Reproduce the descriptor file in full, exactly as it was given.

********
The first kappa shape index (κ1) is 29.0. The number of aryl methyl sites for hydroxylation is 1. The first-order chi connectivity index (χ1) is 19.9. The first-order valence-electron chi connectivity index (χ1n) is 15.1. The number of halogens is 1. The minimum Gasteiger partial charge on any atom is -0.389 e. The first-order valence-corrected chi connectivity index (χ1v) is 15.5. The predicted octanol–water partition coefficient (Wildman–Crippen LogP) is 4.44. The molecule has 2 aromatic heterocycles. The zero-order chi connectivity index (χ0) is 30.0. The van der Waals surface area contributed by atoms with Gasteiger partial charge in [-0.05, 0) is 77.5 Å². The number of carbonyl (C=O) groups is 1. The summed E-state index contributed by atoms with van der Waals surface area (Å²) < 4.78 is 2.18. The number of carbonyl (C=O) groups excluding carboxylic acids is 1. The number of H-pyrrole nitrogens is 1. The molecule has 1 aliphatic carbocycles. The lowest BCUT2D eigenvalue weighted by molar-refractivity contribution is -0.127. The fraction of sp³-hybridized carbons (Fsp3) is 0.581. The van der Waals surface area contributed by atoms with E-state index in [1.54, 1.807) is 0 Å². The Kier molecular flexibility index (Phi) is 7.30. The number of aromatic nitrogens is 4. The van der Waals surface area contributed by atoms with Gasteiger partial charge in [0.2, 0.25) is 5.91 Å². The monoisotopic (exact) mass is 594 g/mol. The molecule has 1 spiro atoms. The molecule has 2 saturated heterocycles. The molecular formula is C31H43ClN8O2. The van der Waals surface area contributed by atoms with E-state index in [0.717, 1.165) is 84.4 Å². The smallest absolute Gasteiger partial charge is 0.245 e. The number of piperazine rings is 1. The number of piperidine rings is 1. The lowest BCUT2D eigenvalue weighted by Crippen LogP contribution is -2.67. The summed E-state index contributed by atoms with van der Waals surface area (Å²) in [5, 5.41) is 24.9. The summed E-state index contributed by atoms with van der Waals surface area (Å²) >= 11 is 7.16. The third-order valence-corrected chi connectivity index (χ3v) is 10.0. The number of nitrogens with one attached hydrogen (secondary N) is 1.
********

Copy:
The first kappa shape index (κ1) is 29.0. The number of aryl methyl sites for hydroxylation is 1. The first-order chi connectivity index (χ1) is 19.9. The first-order valence-electron chi connectivity index (χ1n) is 15.1. The number of halogens is 1. The minimum Gasteiger partial charge on any atom is -0.389 e. The first-order valence-corrected chi connectivity index (χ1v) is 15.5. The predicted octanol–water partition coefficient (Wildman–Crippen LogP) is 4.44. The molecule has 2 aromatic heterocycles. The zero-order chi connectivity index (χ0) is 30.0. The van der Waals surface area contributed by atoms with Gasteiger partial charge in [-0.05, 0) is 77.5 Å². The number of carbonyl (C=O) groups is 1. The summed E-state index contributed by atoms with van der Waals surface area (Å²) < 4.78 is 2.18. The number of carbonyl (C=O) groups excluding carboxylic acids is 1. The number of H-pyrrole nitrogens is 1. The molecule has 1 aliphatic carbocycles. The lowest BCUT2D eigenvalue weighted by molar-refractivity contribution is -0.127. The fraction of sp³-hybridized carbons (Fsp3) is 0.581. The van der Waals surface area contributed by atoms with E-state index in [1.54, 1.807) is 0 Å². The Kier molecular flexibility index (Phi) is 7.30. The number of aromatic nitrogens is 4. The van der Waals surface area contributed by atoms with Gasteiger partial charge in [0.2, 0.25) is 5.91 Å². The monoisotopic (exact) mass is 594 g/mol. The molecule has 1 spiro atoms. The molecule has 2 saturated heterocycles. The molecular formula is C31H43ClN8O2. The van der Waals surface area contributed by atoms with E-state index in [0.717, 1.165) is 84.4 Å². The smallest absolute Gasteiger partial charge is 0.245 e. The number of piperazine rings is 1. The number of piperidine rings is 1. The lowest BCUT2D eigenvalue weighted by Crippen LogP contribution is -2.67. The summed E-state index contributed by atoms with van der Waals surface area (Å²) in [5, 5.41) is 24.9. The summed E-state index contributed by atoms with van der Waals surface area (Å²) >= 11 is 7.16. The third-order valence-corrected chi connectivity index (χ3v) is 10.0. The number of nitrogens with one attached hydrogen (secondary N) is 1.